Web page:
Paying Parking Tickets With Peanut Butter
For nearly two weeks in late April and early May, more than 100 citations issued by Parking & Transportation Services were settled with a sticky currency: peanut butter.
As part of a PTS campaign benefiting the Campus Pantry, those who received citations for certain parking and moving violations were able to have the fines waives by donating jars of peanut butter. The campaign, which ran from April 23 to May 2, brought in more than 7,500 ounces of peanut butter – nearly 500 pounds.
The idea behind the effort was inspired by similar programs at other universities, said Benjamin Jimenez, parking appeals officer. The idea, he said, seemed like a good way to help stock the Campus Pantry, which provides free food to students and employees in need.
Campaign organizers decided to collect peanut butter after asking Campus Pantry managers what was most needed, Jimenez said.
Parking scofflaws were given the option of donating peanut butter through the online appeals process. The option was available for four of the most-issued citations. Parking permit violations, violations for exceeding the parking time limit, and meter violations, all $50 fines, could be settled with one 40-ounce jar of peanut butter. Citations for speeding in parking garages, which comes with a $95 fine, could be waived with two 40-ounce jars.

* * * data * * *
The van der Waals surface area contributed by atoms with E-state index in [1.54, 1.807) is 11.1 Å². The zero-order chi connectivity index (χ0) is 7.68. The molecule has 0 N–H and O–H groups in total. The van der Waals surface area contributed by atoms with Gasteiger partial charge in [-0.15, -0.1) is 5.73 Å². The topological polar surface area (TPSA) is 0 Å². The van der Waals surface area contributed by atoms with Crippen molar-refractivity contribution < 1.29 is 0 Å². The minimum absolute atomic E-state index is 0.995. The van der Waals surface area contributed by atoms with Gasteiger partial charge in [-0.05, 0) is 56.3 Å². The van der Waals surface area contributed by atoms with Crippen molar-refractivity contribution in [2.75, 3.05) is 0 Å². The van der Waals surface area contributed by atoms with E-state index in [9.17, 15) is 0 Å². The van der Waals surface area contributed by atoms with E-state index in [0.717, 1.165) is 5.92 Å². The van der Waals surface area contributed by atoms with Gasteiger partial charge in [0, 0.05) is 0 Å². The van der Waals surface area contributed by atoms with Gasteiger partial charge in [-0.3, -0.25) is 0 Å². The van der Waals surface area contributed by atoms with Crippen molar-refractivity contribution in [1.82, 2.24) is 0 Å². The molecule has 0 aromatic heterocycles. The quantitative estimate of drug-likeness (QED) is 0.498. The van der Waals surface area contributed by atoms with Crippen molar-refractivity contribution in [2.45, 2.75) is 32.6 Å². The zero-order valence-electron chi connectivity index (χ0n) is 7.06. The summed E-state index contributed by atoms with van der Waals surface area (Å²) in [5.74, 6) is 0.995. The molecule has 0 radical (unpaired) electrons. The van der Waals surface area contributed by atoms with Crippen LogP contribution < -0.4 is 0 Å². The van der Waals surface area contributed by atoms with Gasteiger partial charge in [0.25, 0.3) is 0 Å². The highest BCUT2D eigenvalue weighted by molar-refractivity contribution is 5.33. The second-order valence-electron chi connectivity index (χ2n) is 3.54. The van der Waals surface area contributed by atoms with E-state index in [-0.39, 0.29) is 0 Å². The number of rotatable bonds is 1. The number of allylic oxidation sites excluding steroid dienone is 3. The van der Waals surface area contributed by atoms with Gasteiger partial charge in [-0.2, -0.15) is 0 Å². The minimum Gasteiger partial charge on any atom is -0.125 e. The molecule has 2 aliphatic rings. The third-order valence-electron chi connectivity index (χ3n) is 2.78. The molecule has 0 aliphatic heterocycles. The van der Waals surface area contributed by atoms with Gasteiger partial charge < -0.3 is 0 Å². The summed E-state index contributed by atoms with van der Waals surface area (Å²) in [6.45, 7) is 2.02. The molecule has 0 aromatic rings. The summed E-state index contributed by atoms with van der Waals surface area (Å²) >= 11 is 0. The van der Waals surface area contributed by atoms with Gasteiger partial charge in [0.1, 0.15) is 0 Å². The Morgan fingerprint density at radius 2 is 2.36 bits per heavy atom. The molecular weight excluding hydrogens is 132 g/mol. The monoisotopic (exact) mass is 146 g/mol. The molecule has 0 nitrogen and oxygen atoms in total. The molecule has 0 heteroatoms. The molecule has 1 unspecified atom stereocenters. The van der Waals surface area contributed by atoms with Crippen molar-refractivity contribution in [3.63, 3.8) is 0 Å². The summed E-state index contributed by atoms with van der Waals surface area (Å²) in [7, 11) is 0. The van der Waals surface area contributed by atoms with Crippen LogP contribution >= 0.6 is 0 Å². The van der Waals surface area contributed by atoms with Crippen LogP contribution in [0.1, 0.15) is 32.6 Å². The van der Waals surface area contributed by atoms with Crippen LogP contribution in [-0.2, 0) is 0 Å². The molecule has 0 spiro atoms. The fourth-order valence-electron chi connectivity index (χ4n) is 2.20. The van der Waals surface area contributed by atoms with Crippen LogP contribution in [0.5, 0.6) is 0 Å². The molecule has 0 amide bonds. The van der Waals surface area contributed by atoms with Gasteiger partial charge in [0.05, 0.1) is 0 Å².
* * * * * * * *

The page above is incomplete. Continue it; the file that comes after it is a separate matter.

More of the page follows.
The idea was well-received across campus, Jimenez said, adding that many visitors from outside campus who received routine one-time dismissals for their infractions still chose to make donations. PTS also received donations from people who hadn't been cited at all, and some people donated more than the required amount. In all, 141 people who were cited took advantage of the campaign, Jimenez said, totaling about $7,900 in waived fines.
"They really came through for the Campus Pantry," Jimenez said, adding that pantry managers were "overjoyed" when PTS delivered 223 jars of peanut butter on May 4.
Hoping this campaign sticks around? PTS is considering bringing it back at the end of the fall semester, Jimenez said.